With that said, Boeser would have the opportunity to play alongside some pretty skilled play drivers in New Jersey in Jack Hughes and Jesper Bratt. Hughes is beginning to break out, while Bratt has been the Devils’ best play driver all season long. Those three could all be linemates, which is a scary thought when you consider what Bratt and Hughes could do to help improve Boeser’s five-on-five scoring because of their play driving.
There’s no doubt Boeser is a fit for the Devils. They need a scoring upgrade, and he’d very much give them one, especially if he, Bratt and Hughes end up as linemates. The key is, what will it cost to acquire Boeser? And that’s where things get a bit tricky.
Boeser’s Situation Complicates Value
Boeser is in a bit of an interesting spot regarding his contract status. He’ll be a restricted free agent with arbitration rights this summer and has a pricey qualifying offer of $7.5 million. Per Seravalli’s reporting, he emphasized that Canucks President of Hockey Operations Jim Rutherford has stressed creating cap flexibility.
If that’s the case and the Canucks are looking to shed salary and teams aren’t crazy about Boeser’s qualifying offer, that will lower his value. Thomas Drance and Jamie Dodd spoke about that on the latest episode of Canucks Hour (about 30 minutes in), so they’d very much be selling low on Boeser if they moved him now.
The Canucks wouldn’t come away with a bag of pucks for Boeser, but landing top-tier assets given the circumstances is not a guarantee at all. If the Canucks are selling low, they aren’t getting Luke Hughes. The Devils are not giving up Jack’s younger brother for a scoring upgrade only to upset Jack, so that was a pipe dream anyway.
Holtz is probably not an unreasonable ask from the Canucks, but I would be surprised if the Devils parted with him because, again, circumstances. Plus, Holtz will probably be able to have the same impact as Boeser in a couple of years, and he’ll be much younger and perhaps still on his entry-level contract. That matters, especially if the Devils want cap flexibility themselves when they’re ready to be playoff contenders.
The name that’s been floated around with the Canucks is Pavel Zacha. Jeff Marek reported their interest in Zacha less than a week ago, and Seravalli speculated that Zacha could be one of the pieces in a potential Boeser deal. In the same episode of Canucks Hour mentioned above, Drance indicated the thought around the industry is the Canucks have interest in Devils defenseman Ty Smith. He’s struggling this season, but he’s still only 21 years old and was a highly-touted prospect around this time a year ago.
Given the Canucks’ potential desire to shed salary and that teams aren’t crazy about Boeser’s qualifying offer, Zacha and Smith are not an unreasonable starting point. Zacha may be an RFA this summer, but he will not cost anywhere as much as Boeser. Smith is still on his entry-level deal, meaning the Canucks would get two NHLers but with some cap flexibility instead of re-signing Boeser to a pricey extension, if that’s what they really want.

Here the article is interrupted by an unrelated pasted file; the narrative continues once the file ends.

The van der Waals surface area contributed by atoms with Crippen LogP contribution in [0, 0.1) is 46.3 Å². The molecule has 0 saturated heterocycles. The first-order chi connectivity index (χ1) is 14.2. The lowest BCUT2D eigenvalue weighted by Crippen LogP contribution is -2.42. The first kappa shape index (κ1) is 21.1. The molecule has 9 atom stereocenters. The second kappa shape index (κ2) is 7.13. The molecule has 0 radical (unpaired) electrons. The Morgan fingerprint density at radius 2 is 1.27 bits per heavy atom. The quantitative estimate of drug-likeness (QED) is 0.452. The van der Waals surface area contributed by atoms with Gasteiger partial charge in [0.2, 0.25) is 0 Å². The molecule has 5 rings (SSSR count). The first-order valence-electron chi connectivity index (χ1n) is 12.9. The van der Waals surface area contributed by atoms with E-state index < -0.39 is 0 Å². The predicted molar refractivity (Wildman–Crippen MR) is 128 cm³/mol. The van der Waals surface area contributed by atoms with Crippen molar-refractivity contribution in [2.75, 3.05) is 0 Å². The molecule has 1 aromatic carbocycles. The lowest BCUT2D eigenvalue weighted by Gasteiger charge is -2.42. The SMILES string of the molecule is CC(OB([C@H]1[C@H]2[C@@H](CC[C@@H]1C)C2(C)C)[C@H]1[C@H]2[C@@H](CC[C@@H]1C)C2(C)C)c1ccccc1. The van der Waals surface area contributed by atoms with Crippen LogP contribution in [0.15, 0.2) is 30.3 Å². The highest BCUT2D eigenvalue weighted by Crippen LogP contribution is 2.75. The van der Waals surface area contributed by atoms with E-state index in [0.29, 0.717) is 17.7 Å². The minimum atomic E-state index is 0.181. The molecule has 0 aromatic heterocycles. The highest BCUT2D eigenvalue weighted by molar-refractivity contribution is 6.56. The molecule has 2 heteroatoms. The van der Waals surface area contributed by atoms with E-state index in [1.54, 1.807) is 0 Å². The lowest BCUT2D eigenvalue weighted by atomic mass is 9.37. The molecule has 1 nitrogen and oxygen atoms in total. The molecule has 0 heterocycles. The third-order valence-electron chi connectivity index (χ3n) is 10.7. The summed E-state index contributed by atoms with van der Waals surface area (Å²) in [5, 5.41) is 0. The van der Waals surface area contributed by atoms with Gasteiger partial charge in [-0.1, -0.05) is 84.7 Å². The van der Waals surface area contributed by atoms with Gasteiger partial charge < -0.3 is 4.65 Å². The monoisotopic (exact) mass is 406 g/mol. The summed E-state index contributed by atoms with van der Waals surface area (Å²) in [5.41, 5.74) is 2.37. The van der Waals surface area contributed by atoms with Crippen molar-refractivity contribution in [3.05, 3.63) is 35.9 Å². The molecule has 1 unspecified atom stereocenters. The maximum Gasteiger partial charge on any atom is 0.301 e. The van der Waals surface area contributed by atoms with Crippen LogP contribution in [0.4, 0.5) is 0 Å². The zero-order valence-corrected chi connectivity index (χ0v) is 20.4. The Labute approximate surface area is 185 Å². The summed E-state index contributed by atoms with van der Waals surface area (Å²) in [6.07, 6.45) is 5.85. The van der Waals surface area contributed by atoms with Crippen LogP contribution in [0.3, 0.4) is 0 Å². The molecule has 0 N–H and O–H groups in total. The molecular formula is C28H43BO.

The Devils would have to throw in a draft pick, but if the Canucks are going to sell low on Boeser to free up cap space, I’m not sold on it being a first-round pick. It probably will be, but I wouldn’t say it’s a lock. If it is, the Devils would have to ask for some conditions since they have the sixth overall pick in the 2022 draft (likely something along the lines of top 10 protected, or it slides to 2023).
If that’s what it takes to acquire Boeser, Devils general manager Tom Fitzgerald probably has to make the deal. If Rutherford ultimately decides he wants cap flexibility and is willing to move Boeser to get it, there’s a real chance for the Devils to buy relatively low on him.
Boeser’s contract situation is tricky, so that will have to sort itself out; the Devils will have to get him signed to a long-term deal to make a trade worth their while. But he’s exactly what they need in a scoring upgrade, and he fits in with the team’s core since he’s only 24 years old. He’d be the better option over Hagel, especially for what the Blackhawks’ ask is, and he’d likely help the Devils take a step forward once 2022-23 begins.
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Alex Chauvancy is a New Jersey Devils writer for The Hockey Writers who has a penchant for advanced stats, prospects, signings and trades. He previously wrote for Devils Army Blog, a New Jersey Devils fan blog, from 2015-2017